NEOSHO, Mo. —
My wife and I had a frightful experience during the Christmas holiday season in 1957. I was a sophomore at the Colorado School of Mines, and my wife worked in the office at Coors. She had obtained a few days off from work during the school’s holiday break, and we had arranged to visit our parents in Missouri.
While driving across Kansas near the town of Russell, my wife experienced an emergency breathing problem with a severe pain in her chest. We stopped and contacted a local physician, who provided some temporary pain relief and medication. He suggested we contact a lung specialist on our return to Colorado.
Our Christmas trip was shortened, and we returned to Colorado and immediately contacted Dr. Michael P. Ryan at his clinic on West Colfax in Lakewood. Early on, the diagnosis was not good. Over the next few days and after many tests and scores of X-rays, the doctor determined that she had suffered a partial lung collapse of more than 10 percent and strongly suspected it was the result of her having tuberculosis. He also thought the problem could be associated with lung damage from the cold weather where we had lived. We had come to the School of Mines in the fall of 1956 from Alaska, where frosted lungs and TB were a common problem.
Although my wife worked in the office, Coors was notified of the health problem and the doctor made arrangement to have her admitted to the National Jewish Hospital for TB patients. The actual commitment was pending a few more tests and a review by a specialist from Chicago. Ryan had persuaded a medical friend in Chicago to stop in Denver on his way to Los Angeles for business. The plan was to have the visiting doctor look at my wife’s X-rays and test results along with some new pictures that had just been taken.
During my wife’s long sessions at his clinic, Ryan came out to the waiting room on several occasions, and he and I talked about schoolwork and some lighter subjects. I’m sure he was trying to help. As I recall, I had my hands full with homework and took my books with me to the waiting room. Even though the School of Mines was on Christmas break, finals were after the school resumed in January. During our visits, no mention was ever made about anything very personal or about our financial affairs. I think he knew I was going to college on the GI Bill as a veteran, we were from Alaska and that Wanda worked at Coors, but that was about all.
Although I have no idea as to the number of X-rays or tests, it went on almost every day and into the nights for about 10 days. We are both optimists by nature, but it was hard to face the prospects before us in a realistic way. Ryan tried to be as helpful as possible with encouragement about the future, but there was really no good way to paint a rosy picture of our situation. I remember one big thing from the conversations with the doctor involving the good care and attention she would get at the National Jewish Hospital in Denver. I also remember that to visit my wife at the hospital, I would be required to wear a breathing mask, as TB was contagious.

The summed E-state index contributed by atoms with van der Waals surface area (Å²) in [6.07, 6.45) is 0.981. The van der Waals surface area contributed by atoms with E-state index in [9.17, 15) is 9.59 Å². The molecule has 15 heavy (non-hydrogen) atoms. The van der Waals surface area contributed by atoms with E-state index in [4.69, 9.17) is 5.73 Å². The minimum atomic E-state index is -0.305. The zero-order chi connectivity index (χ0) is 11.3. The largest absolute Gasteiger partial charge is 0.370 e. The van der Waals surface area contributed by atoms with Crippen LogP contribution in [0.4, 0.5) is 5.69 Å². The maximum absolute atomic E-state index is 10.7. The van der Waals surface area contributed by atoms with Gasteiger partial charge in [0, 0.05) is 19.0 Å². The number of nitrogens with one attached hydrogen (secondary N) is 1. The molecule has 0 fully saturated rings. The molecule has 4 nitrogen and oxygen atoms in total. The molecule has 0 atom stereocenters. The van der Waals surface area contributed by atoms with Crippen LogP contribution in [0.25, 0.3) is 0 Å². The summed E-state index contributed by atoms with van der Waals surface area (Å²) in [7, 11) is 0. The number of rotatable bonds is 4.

I’m not sure we had ever really addressed the issue of all the expenses associated with the health problem and the bills from Ryan and the clinic. For the most part, the expenses were still going upward. I’m sure my wife and I knew we were running up a large bill, but it had not been mentioned in any conversation at the clinic or with the doctor. I thought we would pay the bill one way or another. My wife and I had no health insurance, but we did have a couple of thousand dollars in cash. We had talked about how we might raise a little more and maybe make payments of some kind to pay the rest of the bills.
The good news arrived by way of a phone call from Ryan in the early afternoon. He said something like: “I have some really good news for you two, and I would like to have you both come into the clinic and talk about it.”
Needless to say, we were elated beyond words and were on our way from Golden to the 9300 block of West Colfax in Lakewood in a short time.
When we arrived at the doctor’s office, he met us at the door and ushered us into his office. There he gave us the great news that my wife didn’t have tuberculosis and that she would fully recover in a few weeks. For several minutes he explained the X-rays and the new test results along with the opinion of the visiting specialist that morning. From all the test data, the doctors concluded that my wife had experienced some lung damage and tissue scarring in the past but that the new problem was not related to tuberculosis.
This was a time of great relief and joy for both of us. Words can’t really describe the feeling of the weight being lifted from our shoulders. It was apparent to us that the doctor was delighted with our news that day.
After going over the good news in more and more detail for a few more minutes, we finally did get around to the business part and the expenses. I wasn’t expecting an accurate accounting, but I said something like “Now let’s talk about how much we owe you and how we are going to pay it.”
Ryan had taken a seat at his desk as I was standing. He looked up and said: “Do you think you can handle $40?” We both thanked him then, and we have never forgotten his care.
Les and Wanda Bond live in Neosho.